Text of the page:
Friday, 2 September 2011

The OMP prototype ISAD(G) editor - How it works

This post describes the prototype workflow tool. How it can be used for recording AIM25 collection level records and some associated technical issues.

General aims of prototype

  1. To improve on the usability of the existing offering
  2. To make use of semantic annotation within the tool
  3. To use linked data to enhance the user experience of the AIM25 website

Detailed aims

Aim 1.

  • a) Eliminate the need for archivists to use mark-up
  • b) Integrate the indexing process with the metadata recording process
  • c) Reduce page scrolling and generally improve usability

Aim 2.

  • a) Analyse the textual input against existing authoritative sources both external and internal
  • b) Suggest and record indexing terms derived from the analysis
  • c) Record the semantic properties of terms

Aim 3

  • a) Mark-up the semantic properties of indexed terms both within the ISADG display and within the “Access points” lists
  • b) Provide links to related services based on the semantic properties of the terms
Technological details


For the prototype we took a snapshot of the AIM25 database and put this on the OMP test server (

An alternative workflow for adding and editing collection level records was built using in PHP using this snapshot as a data source. The Javascript framework jQuery was also used to control on-screen actions and provide a bit of dynamism. The ISAD(g) elements are grouped into the areas as described by documents like this each area given a tab.


The access points are displayed on the right. Terms are colour coded according to the four term types:
  • person
  • place
  • organisation
  • concept
Each term classified under these types are represented by the OMP data-browser which parses RDF that is in-turn derived from the existing database (more on that later). Archivists can remove access points by dragging and dropping terms in to the dustbin icon.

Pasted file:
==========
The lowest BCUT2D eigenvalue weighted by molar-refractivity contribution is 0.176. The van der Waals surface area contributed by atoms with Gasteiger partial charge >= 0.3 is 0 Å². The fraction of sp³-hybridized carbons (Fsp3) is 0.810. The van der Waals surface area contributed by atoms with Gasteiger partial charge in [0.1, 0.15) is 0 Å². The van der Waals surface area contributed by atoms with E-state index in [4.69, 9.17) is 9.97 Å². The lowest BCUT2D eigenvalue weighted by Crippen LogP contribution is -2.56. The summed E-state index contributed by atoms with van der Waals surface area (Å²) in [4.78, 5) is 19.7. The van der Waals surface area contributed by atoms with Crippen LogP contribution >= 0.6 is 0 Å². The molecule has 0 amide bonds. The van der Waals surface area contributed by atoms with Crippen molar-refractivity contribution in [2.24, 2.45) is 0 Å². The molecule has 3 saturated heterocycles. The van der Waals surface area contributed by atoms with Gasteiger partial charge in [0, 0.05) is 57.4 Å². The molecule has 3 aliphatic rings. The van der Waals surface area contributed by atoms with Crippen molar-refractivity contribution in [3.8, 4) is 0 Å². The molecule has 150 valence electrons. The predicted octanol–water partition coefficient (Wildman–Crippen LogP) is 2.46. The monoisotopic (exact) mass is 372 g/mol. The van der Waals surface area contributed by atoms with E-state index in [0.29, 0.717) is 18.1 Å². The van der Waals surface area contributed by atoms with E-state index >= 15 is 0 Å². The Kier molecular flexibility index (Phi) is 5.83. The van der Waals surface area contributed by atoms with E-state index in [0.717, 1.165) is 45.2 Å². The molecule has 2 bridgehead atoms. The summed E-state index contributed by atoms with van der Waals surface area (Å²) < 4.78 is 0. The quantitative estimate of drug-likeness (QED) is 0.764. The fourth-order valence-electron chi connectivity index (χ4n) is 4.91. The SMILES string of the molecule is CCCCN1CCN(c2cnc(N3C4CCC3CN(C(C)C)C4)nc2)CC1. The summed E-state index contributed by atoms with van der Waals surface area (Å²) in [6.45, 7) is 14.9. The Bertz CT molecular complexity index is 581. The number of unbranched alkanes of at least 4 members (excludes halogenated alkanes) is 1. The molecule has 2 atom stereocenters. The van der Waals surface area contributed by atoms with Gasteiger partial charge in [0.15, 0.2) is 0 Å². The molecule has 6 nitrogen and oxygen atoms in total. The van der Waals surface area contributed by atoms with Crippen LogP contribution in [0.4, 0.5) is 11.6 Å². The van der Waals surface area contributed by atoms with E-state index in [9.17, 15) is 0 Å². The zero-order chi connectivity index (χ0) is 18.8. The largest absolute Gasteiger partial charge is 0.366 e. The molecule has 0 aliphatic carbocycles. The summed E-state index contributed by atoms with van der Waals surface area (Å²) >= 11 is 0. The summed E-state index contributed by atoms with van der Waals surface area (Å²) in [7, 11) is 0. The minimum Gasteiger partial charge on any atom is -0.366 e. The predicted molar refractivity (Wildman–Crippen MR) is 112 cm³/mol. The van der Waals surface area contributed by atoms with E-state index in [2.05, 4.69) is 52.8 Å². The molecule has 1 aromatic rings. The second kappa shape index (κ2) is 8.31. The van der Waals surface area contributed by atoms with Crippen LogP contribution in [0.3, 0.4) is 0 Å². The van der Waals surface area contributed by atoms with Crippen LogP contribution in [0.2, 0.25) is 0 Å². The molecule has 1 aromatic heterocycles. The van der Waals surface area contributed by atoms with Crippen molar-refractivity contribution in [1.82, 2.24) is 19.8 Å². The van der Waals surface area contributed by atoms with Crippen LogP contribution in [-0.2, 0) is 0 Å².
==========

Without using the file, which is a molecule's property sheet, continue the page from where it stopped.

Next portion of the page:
The prototype workflow uses one external service (openCalais) directly to analyse text and suggest useful terms for indexing. AIM25's existing index is also interrogated, this dataset includes the UK archival thesaurus. As a result an AIM25 text analysis service was developed.

For rapid development this service runs boring old SQL on the existing AIM25 data tables, but as there is already a mechanism to transpose this data into RDF (and more) a more robust semantic solution is theoretically a short hop away.

Archivists can use check-boxes by the side of each textarea in the workflow form to select ISAD(G) elements for analysis. The selected text is sent for analysis by one or both of the services and results are displayed in two ways.
  • As embedded mark-up in the "textarea"
  • As term lists in the Analysis/Indexing area

Above is an example of a list of terms returned from the AIM25 service . The term "Weaving" is in the process of being added as an access point for this record.

Here we see the same results embedded in the text. These are a smaller set as they only include the exact matches. When saved, terms not added to the access points are stripped out. Those that remain can be represented in context as RDFa.

Here the results returned by OpenCalais are embedded and below they are displayed as a list so that they can be added to the access points. Also below are the results of a direct lookup on the AIM25 service so that archivists can add access points for terms that do not appear in the text.

Did we achieve any of aim3? More to follow on this soon...

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